The subject of extramarital affairs came up on July 10 at sheriff's headquarters, where Sam Sheppard voluntarily appeared for questioning about the murder.  Police had learned the name of a possible partner, a lab technician living in California named Susan Hayes.  Asked, "Did you ever have an affair with a Sue Hayes?", Sam replied that they had been nothing more than "good friends." In fact, Sam Sheppard and Susan Hayes had been a good deal more than close friends.  Shortly after they first met in 1951 when Hayes performed lab work for Sheppard's emergency calls, their relationship turned sexual--with torrid encounters either in Sheppard's car or the intern's apartment.  Later, when Susan Hayes confirmed that their relationship was indeed sexual, the public saw Sheppard as a liar with a motive to kill.

The very day that the Cleveland Press editorialized for Sam Gerber to hold an inquest, the coroner responded by scheduling an inquest to begin the next day in a Bay Village school gymnasium.  The gym was packed for the afternoon session of July 22, when Sam Sheppard--still wearing his neck brace--sat at a table and answered Gerber's questions.  Sheppard's attorney, Bill Corrigan, was forced by Gerber to watch the proceedings from the stands. Sam's account of event struck many observers as unnaturally detached and cool.  Asked, for example, whether he ran or walked to catch "the form" he followed down to the beach, Sam replied: "I can't give you a specific recollection.  I proceeded as rapidly as I could."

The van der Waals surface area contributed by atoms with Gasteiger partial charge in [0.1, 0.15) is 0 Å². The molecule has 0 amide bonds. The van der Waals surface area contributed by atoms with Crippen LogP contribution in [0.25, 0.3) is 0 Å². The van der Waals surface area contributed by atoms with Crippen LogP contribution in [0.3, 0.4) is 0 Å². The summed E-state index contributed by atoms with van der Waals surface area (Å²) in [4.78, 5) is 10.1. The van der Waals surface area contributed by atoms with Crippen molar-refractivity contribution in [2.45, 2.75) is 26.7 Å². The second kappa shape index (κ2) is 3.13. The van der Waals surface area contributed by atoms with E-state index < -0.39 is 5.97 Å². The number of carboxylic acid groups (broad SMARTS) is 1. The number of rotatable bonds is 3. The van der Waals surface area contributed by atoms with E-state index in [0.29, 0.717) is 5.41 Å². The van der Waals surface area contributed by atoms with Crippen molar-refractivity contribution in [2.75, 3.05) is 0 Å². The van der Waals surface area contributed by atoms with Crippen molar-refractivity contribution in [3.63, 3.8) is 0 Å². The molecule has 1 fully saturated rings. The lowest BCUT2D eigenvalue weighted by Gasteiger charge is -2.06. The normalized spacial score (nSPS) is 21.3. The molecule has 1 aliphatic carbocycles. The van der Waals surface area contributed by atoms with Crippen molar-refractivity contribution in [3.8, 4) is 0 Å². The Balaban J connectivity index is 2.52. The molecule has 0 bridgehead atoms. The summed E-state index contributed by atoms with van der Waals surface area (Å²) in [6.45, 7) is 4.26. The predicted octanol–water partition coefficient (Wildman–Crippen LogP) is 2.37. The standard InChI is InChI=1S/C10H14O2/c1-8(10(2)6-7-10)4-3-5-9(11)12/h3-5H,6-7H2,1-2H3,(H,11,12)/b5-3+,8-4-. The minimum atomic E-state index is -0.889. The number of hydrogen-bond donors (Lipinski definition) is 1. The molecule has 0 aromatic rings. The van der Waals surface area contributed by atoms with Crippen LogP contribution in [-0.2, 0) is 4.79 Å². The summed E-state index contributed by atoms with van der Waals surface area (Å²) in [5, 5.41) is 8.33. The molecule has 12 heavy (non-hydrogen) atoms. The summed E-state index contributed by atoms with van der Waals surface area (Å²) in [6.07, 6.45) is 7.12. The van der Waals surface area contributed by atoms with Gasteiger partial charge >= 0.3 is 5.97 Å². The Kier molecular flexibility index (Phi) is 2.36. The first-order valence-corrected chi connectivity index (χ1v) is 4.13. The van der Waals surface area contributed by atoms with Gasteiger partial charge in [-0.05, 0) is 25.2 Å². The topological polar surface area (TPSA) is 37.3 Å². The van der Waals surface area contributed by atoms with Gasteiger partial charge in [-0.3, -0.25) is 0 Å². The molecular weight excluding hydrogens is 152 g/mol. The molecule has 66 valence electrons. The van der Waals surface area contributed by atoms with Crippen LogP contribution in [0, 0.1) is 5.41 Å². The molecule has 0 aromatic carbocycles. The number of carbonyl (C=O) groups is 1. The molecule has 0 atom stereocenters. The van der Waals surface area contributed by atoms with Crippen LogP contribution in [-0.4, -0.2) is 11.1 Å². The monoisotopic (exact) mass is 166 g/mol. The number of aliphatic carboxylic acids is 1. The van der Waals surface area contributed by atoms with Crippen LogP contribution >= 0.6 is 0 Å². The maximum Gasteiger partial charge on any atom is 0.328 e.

Called back for further questioning the next morning, Sheppard faced questions concerning his relationship to Susan Hayes.  Sticking with his attorney's advise to "deny any sexual relations" (on the theory that the questions were irrelevant and likely to be ruled inadmissible in a criminal trial), Sheppard answered "Absolutely not" when asked by Gerber, "Did you and Sue Hayes at any time sleep in the same bed?"  The crowd seemed to cheer on Gerber as he pressed Sheppard with more specific questions concerning a particular four-night stay at a private home in southern California a few months before the murder.  When Bill Corrigan, watching the spectacle from his perch in the stands, shouted at a private court reporter he had hired to report audience hooting and hollering in the transcript he was preparing, Gerber ordered the defense attorney
forcibly removed from the gymnasium.  The mostly female crowd of spectators cheered wildly.

While the inquest satisfied one demand of Louis Seltzer's paper, the colorful editor soon had another one.  A week after the show in Bay Village's school gymnasium, the Cleveland Press ran an editorial headline,